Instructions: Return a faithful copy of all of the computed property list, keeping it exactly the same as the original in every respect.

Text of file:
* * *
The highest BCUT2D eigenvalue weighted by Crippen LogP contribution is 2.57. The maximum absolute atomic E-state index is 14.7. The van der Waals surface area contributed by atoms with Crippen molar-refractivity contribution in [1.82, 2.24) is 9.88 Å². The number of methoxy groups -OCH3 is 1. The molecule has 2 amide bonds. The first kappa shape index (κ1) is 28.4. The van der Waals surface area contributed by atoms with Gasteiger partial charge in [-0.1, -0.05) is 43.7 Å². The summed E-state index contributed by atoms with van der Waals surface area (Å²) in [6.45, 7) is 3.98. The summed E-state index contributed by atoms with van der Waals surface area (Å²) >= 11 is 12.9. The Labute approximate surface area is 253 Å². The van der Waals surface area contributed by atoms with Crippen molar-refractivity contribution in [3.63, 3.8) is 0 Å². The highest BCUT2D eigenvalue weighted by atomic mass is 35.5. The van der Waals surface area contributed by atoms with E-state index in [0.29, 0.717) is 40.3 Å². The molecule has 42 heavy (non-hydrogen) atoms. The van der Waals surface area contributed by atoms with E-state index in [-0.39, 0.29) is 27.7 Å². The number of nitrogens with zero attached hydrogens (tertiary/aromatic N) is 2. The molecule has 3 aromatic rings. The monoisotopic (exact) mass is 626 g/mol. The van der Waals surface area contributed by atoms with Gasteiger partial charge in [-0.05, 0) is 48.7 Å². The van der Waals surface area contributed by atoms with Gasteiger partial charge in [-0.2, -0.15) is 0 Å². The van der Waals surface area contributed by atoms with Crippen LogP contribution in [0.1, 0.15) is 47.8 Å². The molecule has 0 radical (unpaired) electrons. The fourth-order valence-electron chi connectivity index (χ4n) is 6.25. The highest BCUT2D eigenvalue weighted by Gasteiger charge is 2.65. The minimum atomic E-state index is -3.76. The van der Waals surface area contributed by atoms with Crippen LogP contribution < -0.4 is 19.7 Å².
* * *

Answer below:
The highest BCUT2D eigenvalue weighted by Crippen LogP contribution is 2.57. The maximum absolute atomic E-state index is 14.7. The van der Waals surface area contributed by atoms with Crippen molar-refractivity contribution in [1.82, 2.24) is 9.88 Å². The number of methoxy groups -OCH3 is 1. The molecule has 2 amide bonds. The first kappa shape index (κ1) is 28.4. The van der Waals surface area contributed by atoms with Gasteiger partial charge in [-0.1, -0.05) is 43.7 Å². The summed E-state index contributed by atoms with van der Waals surface area (Å²) in [6.45, 7) is 3.98. The summed E-state index contributed by atoms with van der Waals surface area (Å²) >= 11 is 12.9. The Labute approximate surface area is 253 Å². The van der Waals surface area contributed by atoms with Crippen molar-refractivity contribution in [3.63, 3.8) is 0 Å². The highest BCUT2D eigenvalue weighted by atomic mass is 35.5. The van der Waals surface area contributed by atoms with E-state index in [0.29, 0.717) is 40.3 Å². The molecule has 42 heavy (non-hydrogen) atoms. The van der Waals surface area contributed by atoms with E-state index in [-0.39, 0.29) is 27.7 Å². The number of nitrogens with zero attached hydrogens (tertiary/aromatic N) is 2. The molecule has 3 aromatic rings. The monoisotopic (exact) mass is 626 g/mol. The van der Waals surface area contributed by atoms with Gasteiger partial charge in [-0.05, 0) is 48.7 Å². The van der Waals surface area contributed by atoms with Gasteiger partial charge in [-0.2, -0.15) is 0 Å². The van der Waals surface area contributed by atoms with Crippen LogP contribution in [0.1, 0.15) is 47.8 Å². The molecule has 0 radical (unpaired) electrons. The fourth-order valence-electron chi connectivity index (χ4n) is 6.25. The highest BCUT2D eigenvalue weighted by Gasteiger charge is 2.65. The minimum atomic E-state index is -3.76. The van der Waals surface area contributed by atoms with Crippen LogP contribution < -0.4 is 19.7 Å².